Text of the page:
The Meruelos planned to spend $20 million refurbishing the 1982 property. Though it ceded the "Grand Bay" name to Wyndham, Merco set out to bring in a glitzier hotel brand and transform the hotel into a more stylish version of itself.

On the list of contenders, according to Merco Group financial chief Antonio Castro: W and Waldorf-Astoria -- as well as Playboy, Nikki Beach and Opium, then one of South Beach's top nightclubs (it has since moved to the Seminole Hard Rock casino in Hollywood).

The project was so massive that Merco needed to shut down the hotel. The doors closed in April 2008, with plans to reopen in December.

Merco estimated it needed $20 million for the project.

Caixa Galicia, a Spanish bank, loaned it $10 million for construction with an alleged promise of another $10 million once final permission was granted by headquarters.

Despite not having a signed agreement for more funding, Merco began construction as the summer of 2008 began.

"If we knew we only had $10 million and our budget was $20 million, we never would have shut down the hotel," said Castro, Merco Group's chief financial officer. "That was suicide."

As construction began, there were signs of a global credit crisis that rocked world economies in the fall.

By September, according to a Merco suit against the Spanish bank, Caixa cut off construction funds.

In its own suit against Merco, Caixa accuses the developer of defaulting on the mortgage once monthly loan payments halted in March 2009.

Gary Carman, a Miami lawyer representing Caixa, did not respond to interview requests. The dueling lawsuits in Miami-Dade Circuit Court are moving ahead without signs of a compromise. "This has turned into an emotional battle," Castro said.

Castro said investors have approached Merco about buying the hotel for a deep discount, but the court fight makes a deal nearly impossible to close. Blumberg, the former hotel-group president, notes the Eden Roc was closed during hard times in the 1970s. He thinks the Grand Bay could enjoy a similar comeback.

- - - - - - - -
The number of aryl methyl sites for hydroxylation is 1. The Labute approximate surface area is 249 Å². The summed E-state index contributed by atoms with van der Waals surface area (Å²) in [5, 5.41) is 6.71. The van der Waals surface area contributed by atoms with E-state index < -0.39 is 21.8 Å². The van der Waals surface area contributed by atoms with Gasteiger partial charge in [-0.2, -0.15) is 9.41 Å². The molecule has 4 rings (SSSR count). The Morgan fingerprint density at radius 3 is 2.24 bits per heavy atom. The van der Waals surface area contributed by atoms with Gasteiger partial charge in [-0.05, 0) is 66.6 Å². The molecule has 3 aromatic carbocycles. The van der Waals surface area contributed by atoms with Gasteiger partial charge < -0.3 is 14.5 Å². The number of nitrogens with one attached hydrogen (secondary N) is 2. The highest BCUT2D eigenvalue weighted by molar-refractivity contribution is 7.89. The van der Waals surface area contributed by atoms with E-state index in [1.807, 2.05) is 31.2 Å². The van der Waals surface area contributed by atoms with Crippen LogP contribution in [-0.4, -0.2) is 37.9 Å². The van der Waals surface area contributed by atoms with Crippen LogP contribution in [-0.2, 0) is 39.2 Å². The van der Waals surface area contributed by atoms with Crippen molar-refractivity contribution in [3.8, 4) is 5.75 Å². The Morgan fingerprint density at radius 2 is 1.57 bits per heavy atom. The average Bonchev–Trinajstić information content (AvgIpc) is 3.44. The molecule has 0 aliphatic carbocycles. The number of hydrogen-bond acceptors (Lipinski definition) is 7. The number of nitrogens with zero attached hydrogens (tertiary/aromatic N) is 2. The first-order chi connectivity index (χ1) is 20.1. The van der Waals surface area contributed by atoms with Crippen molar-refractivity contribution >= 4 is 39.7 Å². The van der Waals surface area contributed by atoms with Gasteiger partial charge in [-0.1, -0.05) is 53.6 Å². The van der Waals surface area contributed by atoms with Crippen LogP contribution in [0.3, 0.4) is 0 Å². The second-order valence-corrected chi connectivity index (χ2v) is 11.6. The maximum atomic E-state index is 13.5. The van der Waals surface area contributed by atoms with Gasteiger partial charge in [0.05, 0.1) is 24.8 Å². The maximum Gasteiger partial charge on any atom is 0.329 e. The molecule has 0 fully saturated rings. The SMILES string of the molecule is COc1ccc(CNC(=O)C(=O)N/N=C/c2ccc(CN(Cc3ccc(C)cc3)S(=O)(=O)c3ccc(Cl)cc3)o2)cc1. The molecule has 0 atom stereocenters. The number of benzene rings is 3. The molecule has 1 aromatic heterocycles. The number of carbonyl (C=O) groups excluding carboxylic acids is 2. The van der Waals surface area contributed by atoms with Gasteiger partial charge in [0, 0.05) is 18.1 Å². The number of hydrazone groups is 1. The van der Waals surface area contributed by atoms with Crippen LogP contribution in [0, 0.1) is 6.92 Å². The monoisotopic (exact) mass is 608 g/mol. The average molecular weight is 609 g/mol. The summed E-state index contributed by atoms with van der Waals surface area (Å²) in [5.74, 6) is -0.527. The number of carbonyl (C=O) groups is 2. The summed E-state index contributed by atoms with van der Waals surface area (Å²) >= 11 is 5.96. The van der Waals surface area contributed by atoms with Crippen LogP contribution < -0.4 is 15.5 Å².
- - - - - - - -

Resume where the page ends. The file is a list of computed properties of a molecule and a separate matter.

"It's not unheard of for a hotel of that magnitude to shut down and reopen again," he said. "There's light at the end of the tunnel."

Each side blames the other for the Grand Bay's deteriorating condition.

Construction got far enough along that workers ripped out the air conditioning system, and the leaky windows and musty interior blackened the walls with mold.

The ground floors became favorite havens for the homeless during Miami's frigid winter, who routinely burned spare lumber inside to keep warm.

Birds continue to fly in and out of holes cut into exterior walls, openings used to ventilate the building after a mold outbreak.

"Every time I walk in the lobby, it just kills me. It breaks my heart," said Mark Alvarez, the last general manager of the Grand Bay who still works for Merco.

"Some homeless person, again, has broken into the building within the last 24 hours," he continued, pausing during a recent tour of the hotel's darkened kitchen.

"There are a couple of beer bottles that weren't there before," he said. "A couple of water bottles. Somebody defecated in the building, by the lobby."

Alvarez had hoped to preside over the Grand Bay's second rise to the top of Miami's lodging industry. His voice catches as he describes the hotel's current circumstances.

"You're destroying an icon of Miami," he said.

"This is not a dilapidated building. This is the Grand Bay."